Wednesday, October 20, 2010

In Case of Drowning

He whips by the doorway and down the hallway, slim as a minute, big hazel eyes twinkling with some scheme he has devised.  He is followed by a curly, blonde angel in footy pajamas who is carrying a pillow pet larger than herself and her juice cup.  Blankie is tucked safely under one arm, showcasing her premature ability to carry multiple things up the stairs at once, a genetic talent that she has gotten from me.

My husband and I are seated on our bed in the middle of a talk.  The type of talk you have with your partner when one of you is caught in a rip current of life. It is unusual to find myself in the position of proffering the life vest.  I am generally the one struggling to keep my head above water and he the strong, brave lifeguard who scoops me from the sea.  But this evening, I am the one who needs to save him. 

In the past when in this role of person saving drown victim I have done one of two things: 
a.  dive in, confident in my ability to keep us afloat only to end up exhausted and flailing along side of him - in this scenario we both drown in a sea of frustration and misunderstanding.

b.  hurl various floatation devices in the form of "solutions" and watch helplessly as one by one he declines each for reasons that make no sense to me, eventually will resort to scenario (a.) see above.
It hasn't occurred to me that there is a third option until this evening. 
c.  talk the drowning victim through the fear, the result of which is the realization that he knows how to save himself.  
He just needed to remember to relax and allow the current to take you where it will, swim parallel to the shore, knowing that eventually you will reach the sand.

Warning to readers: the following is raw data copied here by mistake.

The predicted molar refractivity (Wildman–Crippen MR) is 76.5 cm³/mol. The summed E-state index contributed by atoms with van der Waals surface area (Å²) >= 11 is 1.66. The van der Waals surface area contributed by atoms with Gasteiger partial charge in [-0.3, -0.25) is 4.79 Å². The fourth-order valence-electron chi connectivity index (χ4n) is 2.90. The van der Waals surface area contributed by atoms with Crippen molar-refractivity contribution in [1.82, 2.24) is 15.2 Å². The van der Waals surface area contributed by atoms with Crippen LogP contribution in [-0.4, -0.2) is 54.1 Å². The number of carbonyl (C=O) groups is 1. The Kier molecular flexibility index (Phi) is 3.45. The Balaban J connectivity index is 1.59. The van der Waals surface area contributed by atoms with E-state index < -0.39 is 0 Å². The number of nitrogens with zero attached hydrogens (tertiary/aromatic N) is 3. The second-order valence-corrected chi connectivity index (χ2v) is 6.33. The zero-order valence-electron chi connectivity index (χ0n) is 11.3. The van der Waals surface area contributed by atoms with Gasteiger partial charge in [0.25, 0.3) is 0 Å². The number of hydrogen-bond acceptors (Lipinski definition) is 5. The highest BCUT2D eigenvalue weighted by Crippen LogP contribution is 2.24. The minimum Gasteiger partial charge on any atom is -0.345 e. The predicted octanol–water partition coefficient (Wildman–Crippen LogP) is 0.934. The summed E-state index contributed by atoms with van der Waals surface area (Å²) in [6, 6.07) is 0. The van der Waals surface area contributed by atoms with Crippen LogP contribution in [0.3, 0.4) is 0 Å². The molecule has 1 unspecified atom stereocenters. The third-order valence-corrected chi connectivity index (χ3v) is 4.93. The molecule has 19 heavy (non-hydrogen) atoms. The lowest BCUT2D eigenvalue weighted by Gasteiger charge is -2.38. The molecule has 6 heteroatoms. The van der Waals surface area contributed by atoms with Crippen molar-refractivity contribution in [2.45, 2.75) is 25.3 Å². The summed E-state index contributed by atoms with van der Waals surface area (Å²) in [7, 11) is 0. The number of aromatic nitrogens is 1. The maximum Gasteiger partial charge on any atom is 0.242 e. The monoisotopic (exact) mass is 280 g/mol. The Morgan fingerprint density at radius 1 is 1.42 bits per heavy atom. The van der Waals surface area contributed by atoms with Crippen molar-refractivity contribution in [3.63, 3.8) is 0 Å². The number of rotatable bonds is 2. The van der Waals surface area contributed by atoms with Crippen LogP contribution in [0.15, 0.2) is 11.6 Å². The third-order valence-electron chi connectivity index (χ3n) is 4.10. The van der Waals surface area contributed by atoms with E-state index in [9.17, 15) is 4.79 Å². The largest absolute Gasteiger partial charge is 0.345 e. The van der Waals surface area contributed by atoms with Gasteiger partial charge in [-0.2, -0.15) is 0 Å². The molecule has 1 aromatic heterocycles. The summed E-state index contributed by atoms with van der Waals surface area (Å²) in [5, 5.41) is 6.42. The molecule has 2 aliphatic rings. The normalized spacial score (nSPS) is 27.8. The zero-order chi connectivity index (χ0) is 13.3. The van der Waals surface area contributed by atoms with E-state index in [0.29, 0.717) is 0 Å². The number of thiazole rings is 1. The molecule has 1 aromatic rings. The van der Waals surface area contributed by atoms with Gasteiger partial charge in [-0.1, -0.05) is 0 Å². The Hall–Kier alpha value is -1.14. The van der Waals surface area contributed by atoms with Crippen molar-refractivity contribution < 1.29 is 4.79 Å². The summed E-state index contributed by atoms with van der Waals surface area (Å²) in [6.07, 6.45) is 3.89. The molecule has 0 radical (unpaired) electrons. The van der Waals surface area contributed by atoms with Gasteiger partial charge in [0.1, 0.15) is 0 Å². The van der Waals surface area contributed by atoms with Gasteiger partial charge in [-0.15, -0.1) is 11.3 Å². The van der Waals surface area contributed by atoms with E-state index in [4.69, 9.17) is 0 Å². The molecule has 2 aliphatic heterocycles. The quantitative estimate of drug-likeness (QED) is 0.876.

I am in the thick of option (c.) when when our middle child swings back through, peeking his head into the open doorway and says, "I'm going to go read Avery a book in my closet."  He is armed with two Halloween flashlights and a book that a college graduate would struggle to read.  Thick as thieves these two. 

"Sounds good."  I laugh, and look at my husband, my partner, my love. I think I see him release, let go and start to drift in the waves of stress and anger that surround him about his work.  I think that perhaps I have done it - I have helped save my drowning partner and watch him begin to float back to safety.

I look at the clock and know that this rescue has been a family affair.  Not in that the sense that the children offered advice or acted as sounding boards, but just in the fact that they gave us time.   We have been talking for almost an hour and nobody had popped in to demand juice, or report a grievance about a sibling.  There was no shrieking about missing "puppies" or poopy diapers, just three children playing peacefully.

I know that there will be many times in the future when one or the other is struggling again, in need of rescue.  Right now, however, I take solace in the knowledge that we are a family of five, all on the same team, fighting the good fight each in our own way and for today, that's enough.


  1. I love every post more and more so keep writing. YOU help remind me what is important in life! The last sentence is what life is all about!! thanks friend for being you

  2. THank you - I love you!!! Can't wait to keep following you in your journey too:)